The number of businesses accessing CEWS support declined from 170,000 at the end of July to 59,000 at the end of September. If those trends hold, there will likely be 40,000 businesses that might qualify for continued support but won’t receive it after the program ends on October 23. The wage subsidy is related to payroll, so it is possible to calculate that 690,000 workers’ jobs may be at risk.

Those workers aren’t automatically going to lose their job when the CEWS ends, although it is a possibility. Some, or all, might still be retained. The closure of the CEWS program might push companies to apply for the substantial federal and provincial rehiring programs that have been active for months.

Even if those workers do lose their job, they will almost certainly be eligible for EI. CEWS support was based on Canadian payroll and so those workers would be paying into EI and qualify for it. However, the EI program has also been scaled back recently. During much of the pandemic, workers would receive at least $500 a week from EI. That fell to $300 a week as of last month.

Throughout the pandemic, the CERS program has supported fewer businesses than the CEWS program. However, this changed in recent months. The number of businesses relying on CERS declined from 140,000 at the end of August to 75,000 at the end of September. If those trends continued in October, it’s likely that only 50,000 businesses will be cut off when the program ends this weekend. CERS is not directly related to payroll—it’s connected to rent—so it is unclear how many jobs will be at risk.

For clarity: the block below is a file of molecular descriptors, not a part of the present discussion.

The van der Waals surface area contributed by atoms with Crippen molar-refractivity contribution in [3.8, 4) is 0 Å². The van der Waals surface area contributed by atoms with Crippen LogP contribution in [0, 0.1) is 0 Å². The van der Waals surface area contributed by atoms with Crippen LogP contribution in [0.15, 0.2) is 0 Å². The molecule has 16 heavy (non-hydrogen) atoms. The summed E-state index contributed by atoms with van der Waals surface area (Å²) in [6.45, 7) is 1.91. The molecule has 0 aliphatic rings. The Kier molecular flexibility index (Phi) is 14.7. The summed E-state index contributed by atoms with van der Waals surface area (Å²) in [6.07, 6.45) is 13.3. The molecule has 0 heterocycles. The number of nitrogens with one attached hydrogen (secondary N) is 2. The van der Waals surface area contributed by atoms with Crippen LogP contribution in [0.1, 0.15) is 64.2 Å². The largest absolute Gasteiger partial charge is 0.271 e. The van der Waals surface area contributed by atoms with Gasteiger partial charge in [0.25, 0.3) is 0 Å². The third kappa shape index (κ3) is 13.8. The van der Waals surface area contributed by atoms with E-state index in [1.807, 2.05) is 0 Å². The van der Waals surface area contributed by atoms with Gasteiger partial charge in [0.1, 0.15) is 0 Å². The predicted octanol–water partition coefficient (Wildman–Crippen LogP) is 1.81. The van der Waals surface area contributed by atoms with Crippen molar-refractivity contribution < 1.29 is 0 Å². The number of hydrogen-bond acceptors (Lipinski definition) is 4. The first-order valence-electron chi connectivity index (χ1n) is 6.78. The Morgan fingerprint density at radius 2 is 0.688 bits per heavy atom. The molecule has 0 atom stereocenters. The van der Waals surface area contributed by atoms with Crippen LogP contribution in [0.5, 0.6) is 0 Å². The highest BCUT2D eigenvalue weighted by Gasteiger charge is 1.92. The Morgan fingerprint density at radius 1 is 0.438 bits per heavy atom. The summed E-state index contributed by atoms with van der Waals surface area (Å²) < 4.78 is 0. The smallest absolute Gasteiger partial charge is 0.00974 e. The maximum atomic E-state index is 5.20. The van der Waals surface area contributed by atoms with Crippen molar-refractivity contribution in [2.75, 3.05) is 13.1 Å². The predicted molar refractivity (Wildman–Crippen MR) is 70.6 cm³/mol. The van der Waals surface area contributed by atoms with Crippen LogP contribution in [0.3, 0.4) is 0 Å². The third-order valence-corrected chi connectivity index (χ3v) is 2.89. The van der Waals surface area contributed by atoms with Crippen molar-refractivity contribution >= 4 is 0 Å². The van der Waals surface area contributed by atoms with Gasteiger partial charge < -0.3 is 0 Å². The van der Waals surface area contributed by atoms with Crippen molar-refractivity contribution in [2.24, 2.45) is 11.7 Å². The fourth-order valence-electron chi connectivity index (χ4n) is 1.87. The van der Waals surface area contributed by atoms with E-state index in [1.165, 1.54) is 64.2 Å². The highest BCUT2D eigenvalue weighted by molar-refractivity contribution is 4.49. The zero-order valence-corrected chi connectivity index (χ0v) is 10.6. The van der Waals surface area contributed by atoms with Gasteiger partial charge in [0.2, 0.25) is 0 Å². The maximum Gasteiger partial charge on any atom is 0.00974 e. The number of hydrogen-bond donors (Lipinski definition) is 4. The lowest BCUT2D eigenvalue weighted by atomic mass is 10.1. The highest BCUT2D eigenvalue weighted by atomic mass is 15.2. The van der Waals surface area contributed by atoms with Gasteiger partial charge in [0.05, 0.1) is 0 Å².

Businesses can receive both CERS and CEWS, so it’s not clear how much overlap there is, although its likely to be substantial. Between 40,000 and 50,000 businesses are likely to lose support from either program. At this point, business uptake is 13% of what it was at the peak of pandemic support, in the fall of 2020.

The Tourism and Hospitality Recovery Program and the Hardest-Hit Business Recovery Program are the proposed replacements. As of the most recent data, 27% of CERS recipient businesses and 29% of CEWS businesses were in the food/accommodation, arts/entertainment/recreation or information/culture industries and so may qualify for the first new program. The hardest-hit program focuses business support only on those who saw the largest revenue losses. Statistics on revenue losses aren’t available so it is unclear how many businesses will keep support following the end of CEWS/CERS, although it's likely at least a quarter.

The CRSB and CRCB are the smaller worker support programs but both were extended. The CRSB has never had a huge take up and there has been little change in that regard in recent months. It was always a poor substitute for employer-provided paid sick leave. For most workers, paid sick leave falls under provincial labour jurisdiction. Nonetheless, there are likely 14,000 workers who would still qualify for the program. This is 21% of the peak value of 68,000 workers who received the benefit in the fall of 2020.

The CRCB has seen a steady decline in utilization since the end of June. This should come as no surprise since it was created, in part, to support parents who had to stay home to take care of kids due to COVID-19 quarantine or school/child care closures. It’s not surprising that there was much less call for the program by summer. The one encouraging sign is that CRCB usage hasn’t risen again in the first month of the new school year. Given recent trends, there are likely 54,000 workers who will lose support when it ends. This is 32% of the peak for this program, which it hit in January 2021.